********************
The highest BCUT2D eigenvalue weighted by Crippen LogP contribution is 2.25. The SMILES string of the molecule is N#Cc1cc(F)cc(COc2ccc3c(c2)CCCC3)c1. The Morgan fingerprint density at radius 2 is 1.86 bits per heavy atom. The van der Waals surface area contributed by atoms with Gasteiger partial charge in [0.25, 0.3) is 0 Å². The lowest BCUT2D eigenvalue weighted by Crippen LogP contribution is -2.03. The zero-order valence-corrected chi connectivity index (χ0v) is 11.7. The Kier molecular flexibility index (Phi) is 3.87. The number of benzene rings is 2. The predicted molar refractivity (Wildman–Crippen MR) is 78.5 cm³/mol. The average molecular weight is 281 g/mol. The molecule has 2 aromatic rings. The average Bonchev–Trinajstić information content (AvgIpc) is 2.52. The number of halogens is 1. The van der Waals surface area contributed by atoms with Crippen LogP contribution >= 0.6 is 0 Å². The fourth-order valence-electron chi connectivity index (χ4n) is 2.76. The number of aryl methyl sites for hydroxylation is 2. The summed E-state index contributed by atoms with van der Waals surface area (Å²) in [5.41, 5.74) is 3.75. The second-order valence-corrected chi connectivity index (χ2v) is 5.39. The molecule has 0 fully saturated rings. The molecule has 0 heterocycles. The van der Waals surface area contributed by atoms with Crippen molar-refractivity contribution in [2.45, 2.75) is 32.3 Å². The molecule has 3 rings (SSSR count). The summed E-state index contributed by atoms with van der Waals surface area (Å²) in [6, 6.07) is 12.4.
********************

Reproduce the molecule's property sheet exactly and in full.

The highest BCUT2D eigenvalue weighted by Crippen LogP contribution is 2.25. The SMILES string of the molecule is N#Cc1cc(F)cc(COc2ccc3c(c2)CCCC3)c1. The Morgan fingerprint density at radius 2 is 1.86 bits per heavy atom. The van der Waals surface area contributed by atoms with Gasteiger partial charge in [0.25, 0.3) is 0 Å². The lowest BCUT2D eigenvalue weighted by Crippen LogP contribution is -2.03. The zero-order valence-corrected chi connectivity index (χ0v) is 11.7. The Kier molecular flexibility index (Phi) is 3.87. The number of benzene rings is 2. The predicted molar refractivity (Wildman–Crippen MR) is 78.5 cm³/mol. The average molecular weight is 281 g/mol. The molecule has 2 aromatic rings. The average Bonchev–Trinajstić information content (AvgIpc) is 2.52. The number of halogens is 1. The van der Waals surface area contributed by atoms with Crippen LogP contribution >= 0.6 is 0 Å². The fourth-order valence-electron chi connectivity index (χ4n) is 2.76. The number of aryl methyl sites for hydroxylation is 2. The summed E-state index contributed by atoms with van der Waals surface area (Å²) in [5.41, 5.74) is 3.75. The second-order valence-corrected chi connectivity index (χ2v) is 5.39. The molecule has 0 fully saturated rings. The molecule has 0 heterocycles. The van der Waals surface area contributed by atoms with Crippen molar-refractivity contribution in [2.45, 2.75) is 32.3 Å². The molecule has 3 rings (SSSR count). The summed E-state index contributed by atoms with van der Waals surface area (Å²) in [6, 6.07) is 12.4.